April 07 2011 at 11:19 PM Report abuse -1 rate up rate down Reply

Guess what, pretty soon, when Toyota goes down the tubes, all you`ll see are Volts. Designed and built in America.

April 08 2011 at 8:50 AM Report abuse +1 rate up rate down Reply

Need a 100mile/gallon hybrid to break even. The technology is there but "they" don't want to use it - it's the money thing again!

April 07 2011 at 5:40 PM Report abuse -1 rate up rate down Reply
2 replies to voaz's comment

Really? What IS the technology "they" are hiding?

April 07 2011 at 8:05 PM Report abuse +4 rate up rate down Reply

The plug-in electric Prius hybrid is supposed to be coming out by the end of this year--it's supposed to get 100/mpg.

April 07 2011 at 11:00 PM Report abuse rate up rate down Reply

Free trade was meant to raise the wages and standard of living in low paying countries to be more in line with the USA. Instead it has lowered our wages and standard of living to that of a third-world country.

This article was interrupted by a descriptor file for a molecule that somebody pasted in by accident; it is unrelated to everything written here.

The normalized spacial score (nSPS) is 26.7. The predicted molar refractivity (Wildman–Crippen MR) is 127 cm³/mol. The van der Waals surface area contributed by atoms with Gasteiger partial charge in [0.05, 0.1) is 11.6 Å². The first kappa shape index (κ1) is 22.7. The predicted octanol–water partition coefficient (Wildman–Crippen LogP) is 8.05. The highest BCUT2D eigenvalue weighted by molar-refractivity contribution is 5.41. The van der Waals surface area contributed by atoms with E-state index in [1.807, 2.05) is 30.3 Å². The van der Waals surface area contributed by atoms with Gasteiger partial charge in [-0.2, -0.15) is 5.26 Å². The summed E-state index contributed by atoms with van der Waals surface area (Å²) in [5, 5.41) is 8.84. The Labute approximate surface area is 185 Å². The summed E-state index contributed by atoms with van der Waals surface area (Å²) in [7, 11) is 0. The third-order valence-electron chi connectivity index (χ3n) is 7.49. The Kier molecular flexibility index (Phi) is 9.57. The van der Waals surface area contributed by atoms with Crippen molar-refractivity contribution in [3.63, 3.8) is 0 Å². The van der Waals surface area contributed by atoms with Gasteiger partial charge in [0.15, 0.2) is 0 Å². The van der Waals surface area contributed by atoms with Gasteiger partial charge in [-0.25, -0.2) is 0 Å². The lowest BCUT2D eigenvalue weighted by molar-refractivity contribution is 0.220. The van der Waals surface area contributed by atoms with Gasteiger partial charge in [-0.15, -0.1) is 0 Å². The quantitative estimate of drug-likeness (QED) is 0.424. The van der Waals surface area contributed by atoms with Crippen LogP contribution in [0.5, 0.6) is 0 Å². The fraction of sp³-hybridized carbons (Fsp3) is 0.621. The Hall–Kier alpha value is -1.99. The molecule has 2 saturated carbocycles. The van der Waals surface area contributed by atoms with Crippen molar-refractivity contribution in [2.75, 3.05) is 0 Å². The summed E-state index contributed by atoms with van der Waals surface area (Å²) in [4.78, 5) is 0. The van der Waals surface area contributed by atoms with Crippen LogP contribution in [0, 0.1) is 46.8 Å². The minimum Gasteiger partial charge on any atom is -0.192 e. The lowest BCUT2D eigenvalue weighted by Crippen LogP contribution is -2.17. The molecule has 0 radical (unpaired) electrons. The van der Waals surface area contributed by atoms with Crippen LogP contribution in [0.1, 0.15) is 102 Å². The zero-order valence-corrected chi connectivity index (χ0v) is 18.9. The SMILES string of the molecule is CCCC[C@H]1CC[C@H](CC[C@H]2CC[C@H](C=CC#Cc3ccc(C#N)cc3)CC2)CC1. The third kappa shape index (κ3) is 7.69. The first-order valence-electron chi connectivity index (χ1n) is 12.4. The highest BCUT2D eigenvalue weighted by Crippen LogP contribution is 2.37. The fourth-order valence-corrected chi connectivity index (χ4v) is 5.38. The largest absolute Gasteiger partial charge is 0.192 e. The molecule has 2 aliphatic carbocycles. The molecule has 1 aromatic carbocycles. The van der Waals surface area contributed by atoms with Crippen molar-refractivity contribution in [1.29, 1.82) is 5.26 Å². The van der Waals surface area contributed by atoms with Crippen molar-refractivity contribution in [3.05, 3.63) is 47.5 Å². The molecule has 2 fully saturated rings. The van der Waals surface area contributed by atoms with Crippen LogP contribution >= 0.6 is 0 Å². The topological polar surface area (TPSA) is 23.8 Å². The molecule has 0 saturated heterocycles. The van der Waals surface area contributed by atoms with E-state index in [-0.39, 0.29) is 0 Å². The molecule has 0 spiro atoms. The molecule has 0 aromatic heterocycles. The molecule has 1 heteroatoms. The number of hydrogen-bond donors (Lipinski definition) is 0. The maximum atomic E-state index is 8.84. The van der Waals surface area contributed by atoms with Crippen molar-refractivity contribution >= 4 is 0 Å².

April 07 2011 at 4:30 PM Report abuse +6 rate up rate down Reply

The Volt! What a joke

The Volt really isn't a pure electric car after all. It's doubtful that GM would have gotten such a subsidy if it had been revealed that the car would do much of its freeway cruising with a gas engine powering the wheels. While the Volt is more complicated than the Prius, and has a longer battery-only range, a hybrid is a hybrid, and the Prius no longer qualifies for a $7500 tax credit.
Consumer Reports got about 30 miles to the gallon of premium fuel; which, in terms of additional cost of high-test gas, drives the effective mileage closer to 27 mpg.
I drive a Ford Fiesta now; regular gasoline and make 40 mpg or better depending on how fast I drive.

April 07 2011 at 4:15 PM Report abuse -2 rate up rate down Reply
2 replies to jesuaphn's comment